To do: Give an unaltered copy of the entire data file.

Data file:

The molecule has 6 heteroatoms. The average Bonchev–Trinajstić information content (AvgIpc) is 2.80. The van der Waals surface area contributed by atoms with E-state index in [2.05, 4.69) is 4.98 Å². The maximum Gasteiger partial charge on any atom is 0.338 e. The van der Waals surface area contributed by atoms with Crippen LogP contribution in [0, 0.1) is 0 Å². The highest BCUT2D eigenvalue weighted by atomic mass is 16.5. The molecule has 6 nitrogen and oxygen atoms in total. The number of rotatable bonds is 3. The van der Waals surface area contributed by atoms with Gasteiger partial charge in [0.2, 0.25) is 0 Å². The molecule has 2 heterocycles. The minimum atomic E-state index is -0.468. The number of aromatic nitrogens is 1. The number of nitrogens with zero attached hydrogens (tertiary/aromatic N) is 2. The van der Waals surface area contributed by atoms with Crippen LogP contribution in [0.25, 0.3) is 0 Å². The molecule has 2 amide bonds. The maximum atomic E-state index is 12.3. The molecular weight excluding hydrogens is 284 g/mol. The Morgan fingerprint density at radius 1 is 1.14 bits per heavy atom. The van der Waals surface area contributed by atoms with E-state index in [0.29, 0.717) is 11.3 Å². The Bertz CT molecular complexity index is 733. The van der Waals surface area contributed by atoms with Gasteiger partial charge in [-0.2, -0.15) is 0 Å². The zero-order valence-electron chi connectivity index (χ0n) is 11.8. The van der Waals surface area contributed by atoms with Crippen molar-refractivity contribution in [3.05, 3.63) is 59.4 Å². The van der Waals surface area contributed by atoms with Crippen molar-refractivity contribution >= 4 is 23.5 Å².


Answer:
The molecule has 6 heteroatoms. The average Bonchev–Trinajstić information content (AvgIpc) is 2.80. The van der Waals surface area contributed by atoms with E-state index in [2.05, 4.69) is 4.98 Å². The maximum Gasteiger partial charge on any atom is 0.338 e. The van der Waals surface area contributed by atoms with Crippen LogP contribution in [0, 0.1) is 0 Å². The highest BCUT2D eigenvalue weighted by atomic mass is 16.5. The molecule has 6 nitrogen and oxygen atoms in total. The number of rotatable bonds is 3. The van der Waals surface area contributed by atoms with Gasteiger partial charge in [0.2, 0.25) is 0 Å². The molecule has 2 heterocycles. The minimum atomic E-state index is -0.468. The number of aromatic nitrogens is 1. The number of nitrogens with zero attached hydrogens (tertiary/aromatic N) is 2. The van der Waals surface area contributed by atoms with Crippen LogP contribution in [0.25, 0.3) is 0 Å². The molecule has 2 amide bonds. The maximum atomic E-state index is 12.3. The molecular weight excluding hydrogens is 284 g/mol. The Morgan fingerprint density at radius 1 is 1.14 bits per heavy atom. The van der Waals surface area contributed by atoms with E-state index in [0.29, 0.717) is 11.3 Å². The Bertz CT molecular complexity index is 733. The van der Waals surface area contributed by atoms with Gasteiger partial charge in [-0.2, -0.15) is 0 Å². The zero-order valence-electron chi connectivity index (χ0n) is 11.8. The van der Waals surface area contributed by atoms with Crippen molar-refractivity contribution in [3.05, 3.63) is 59.4 Å². The van der Waals surface area contributed by atoms with Crippen molar-refractivity contribution >= 4 is 23.5 Å².